Many people wonder how to fall asleep when not tired. Actions taken during your waking hours can affect your sleeping hours. Not getting the recommended eight hours of sleep can impair your productivity over the course of the day and you’re at a greater risk for conditions such as obesity and diabetes. Whether you prefer natural remedies, prescription or over-the-counter pills or simple lifestyle adjustments, learning how to fall asleep when not tired can help you get the sleep your body needs.
Create a Bedtime Routine:
Winding down before bedtime helps you relax and get ready to fall asleep. Taking a warm bath, meditation, breathing techniques and reading a book are all non-stimulating activities that help take your mind off the stress of the day.
Create a Sleep Schedule:
Going to bed and waking up each day at the same time regulates your body’s sleep-wake cycle. Your body automatically gets enough sleep each day. Even though some people enjoy taking naps during the day, this may backfire at nighttime when it’s time to sleep. In this case it’s best to avoid napping.
Create a Pleasant Sleep Environment:
When you think of how to fall asleep when not tired, adjusting your sleep environment may not be the first thing that comes to mind. However, black-out drapes, a comfortable bed, the soothing sound of a fan and a room temperature of no more than 65 degrees Fahrenheit can all help you fall asleep.
A light snack before bedtime can help you fall asleep. Foods that contain tryptophan have a calming effect on the brain. Ideally you combine tryptophan-containing foods with some carbohydrates. Half of a turkey sandwich, a banana or granola with low-fat milk can all help induce sleep. Avoid large meals and fatty foods before going to sleep, because heartburn and indigestion can keep you awake when it’s time to sleep.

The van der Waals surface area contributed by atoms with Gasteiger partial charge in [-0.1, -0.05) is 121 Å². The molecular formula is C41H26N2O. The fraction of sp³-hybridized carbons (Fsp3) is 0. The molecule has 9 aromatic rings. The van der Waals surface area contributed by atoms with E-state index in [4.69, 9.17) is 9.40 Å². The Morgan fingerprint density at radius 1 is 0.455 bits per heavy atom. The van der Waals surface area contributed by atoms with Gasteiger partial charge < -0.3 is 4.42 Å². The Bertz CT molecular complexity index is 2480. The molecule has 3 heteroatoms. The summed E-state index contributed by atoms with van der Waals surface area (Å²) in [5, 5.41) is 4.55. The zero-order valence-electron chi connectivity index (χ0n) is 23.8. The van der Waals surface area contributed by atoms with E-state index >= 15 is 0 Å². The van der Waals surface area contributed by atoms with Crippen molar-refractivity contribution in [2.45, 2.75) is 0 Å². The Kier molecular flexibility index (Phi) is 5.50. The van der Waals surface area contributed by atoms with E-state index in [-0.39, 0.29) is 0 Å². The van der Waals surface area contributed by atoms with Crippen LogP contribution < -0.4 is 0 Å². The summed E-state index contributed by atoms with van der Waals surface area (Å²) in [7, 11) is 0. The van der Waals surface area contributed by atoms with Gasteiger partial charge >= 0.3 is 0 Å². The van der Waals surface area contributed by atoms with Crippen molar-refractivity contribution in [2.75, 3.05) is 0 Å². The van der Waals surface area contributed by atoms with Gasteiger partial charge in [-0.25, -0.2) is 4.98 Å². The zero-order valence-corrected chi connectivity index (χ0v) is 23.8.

Exercising right before bedtime makes it hard to fall asleep because it has a stimulating effect. Instead, exercise early in the day so you feel more tired at night and fall asleep easily.
At a drug store you can find herbal sleep aids in the form of teas and supplements. Ingredients you’ll commonly find in these herbal sleep remedies include valerian root, kava kava, chamomile, passion-flower, lemon balm, St. John’s Wort and lavender. Herbal remedies have a mild sedative effect and when taken in large quantities they can have side effects, such as dreams and excitability.
Over-the-counter and Prescription Remedies:
Antihistamine, the active ingredient in many over-the-counter sleeping pills, makes you feel sleepy. However, these sleeping pills are only meant to be taken for a short period. Taking them for a long time can result in unpleasant side effects, such as drowsiness during the day. Your doctor can prescribe sleeping pills that are benzodiazepine or non-benzodiazepine based. Both trick your brain into thinking you’re tired. These pills can be habit-forming and are not a permanent solution to insomnia.